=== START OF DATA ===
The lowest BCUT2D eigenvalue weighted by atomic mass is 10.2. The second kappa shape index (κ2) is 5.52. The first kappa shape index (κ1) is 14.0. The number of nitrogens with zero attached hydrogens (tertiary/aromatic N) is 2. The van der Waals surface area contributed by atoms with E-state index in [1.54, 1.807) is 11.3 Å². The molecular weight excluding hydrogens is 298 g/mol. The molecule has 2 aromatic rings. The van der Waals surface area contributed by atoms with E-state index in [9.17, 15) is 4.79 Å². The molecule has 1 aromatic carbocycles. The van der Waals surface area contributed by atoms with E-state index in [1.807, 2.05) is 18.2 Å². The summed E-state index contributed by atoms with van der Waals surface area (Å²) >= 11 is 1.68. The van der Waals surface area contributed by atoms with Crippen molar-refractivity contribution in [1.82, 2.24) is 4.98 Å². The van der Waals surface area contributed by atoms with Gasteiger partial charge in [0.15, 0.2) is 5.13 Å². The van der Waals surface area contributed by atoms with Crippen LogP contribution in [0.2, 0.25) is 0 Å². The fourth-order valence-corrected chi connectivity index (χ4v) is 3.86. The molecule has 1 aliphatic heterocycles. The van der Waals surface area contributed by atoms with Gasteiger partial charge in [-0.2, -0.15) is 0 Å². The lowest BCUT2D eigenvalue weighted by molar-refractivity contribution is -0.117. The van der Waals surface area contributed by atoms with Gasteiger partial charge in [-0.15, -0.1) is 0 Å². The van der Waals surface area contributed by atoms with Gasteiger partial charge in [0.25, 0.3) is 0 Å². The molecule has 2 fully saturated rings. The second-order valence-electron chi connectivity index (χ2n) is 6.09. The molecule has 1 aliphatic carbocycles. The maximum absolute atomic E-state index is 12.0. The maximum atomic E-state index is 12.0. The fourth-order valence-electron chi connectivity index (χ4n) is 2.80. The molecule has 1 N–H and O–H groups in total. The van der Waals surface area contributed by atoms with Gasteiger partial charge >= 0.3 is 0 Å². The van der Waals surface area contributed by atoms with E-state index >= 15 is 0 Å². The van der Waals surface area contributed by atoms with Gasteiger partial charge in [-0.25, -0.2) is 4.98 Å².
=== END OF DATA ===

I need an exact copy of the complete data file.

The lowest BCUT2D eigenvalue weighted by atomic mass is 10.2. The second kappa shape index (κ2) is 5.52. The first kappa shape index (κ1) is 14.0. The number of nitrogens with zero attached hydrogens (tertiary/aromatic N) is 2. The van der Waals surface area contributed by atoms with E-state index in [1.54, 1.807) is 11.3 Å². The molecular weight excluding hydrogens is 298 g/mol. The molecule has 2 aromatic rings. The van der Waals surface area contributed by atoms with E-state index in [9.17, 15) is 4.79 Å². The molecule has 1 aromatic carbocycles. The van der Waals surface area contributed by atoms with E-state index in [1.807, 2.05) is 18.2 Å². The summed E-state index contributed by atoms with van der Waals surface area (Å²) >= 11 is 1.68. The van der Waals surface area contributed by atoms with Crippen molar-refractivity contribution in [1.82, 2.24) is 4.98 Å². The van der Waals surface area contributed by atoms with Gasteiger partial charge in [0.15, 0.2) is 5.13 Å². The van der Waals surface area contributed by atoms with Crippen LogP contribution in [0.2, 0.25) is 0 Å². The fourth-order valence-corrected chi connectivity index (χ4v) is 3.86. The molecule has 1 aliphatic heterocycles. The van der Waals surface area contributed by atoms with Gasteiger partial charge in [-0.2, -0.15) is 0 Å². The lowest BCUT2D eigenvalue weighted by molar-refractivity contribution is -0.117. The van der Waals surface area contributed by atoms with Gasteiger partial charge in [-0.15, -0.1) is 0 Å². The van der Waals surface area contributed by atoms with Gasteiger partial charge in [0.25, 0.3) is 0 Å². The molecule has 2 fully saturated rings. The second-order valence-electron chi connectivity index (χ2n) is 6.09. The molecule has 1 aliphatic carbocycles. The maximum absolute atomic E-state index is 12.0. The maximum atomic E-state index is 12.0. The fourth-order valence-electron chi connectivity index (χ4n) is 2.80. The molecule has 1 N–H and O–H groups in total. The van der Waals surface area contributed by atoms with Gasteiger partial charge >= 0.3 is 0 Å². The van der Waals surface area contributed by atoms with E-state index >= 15 is 0 Å². The van der Waals surface area contributed by atoms with Gasteiger partial charge in [-0.25, -0.2) is 4.98 Å².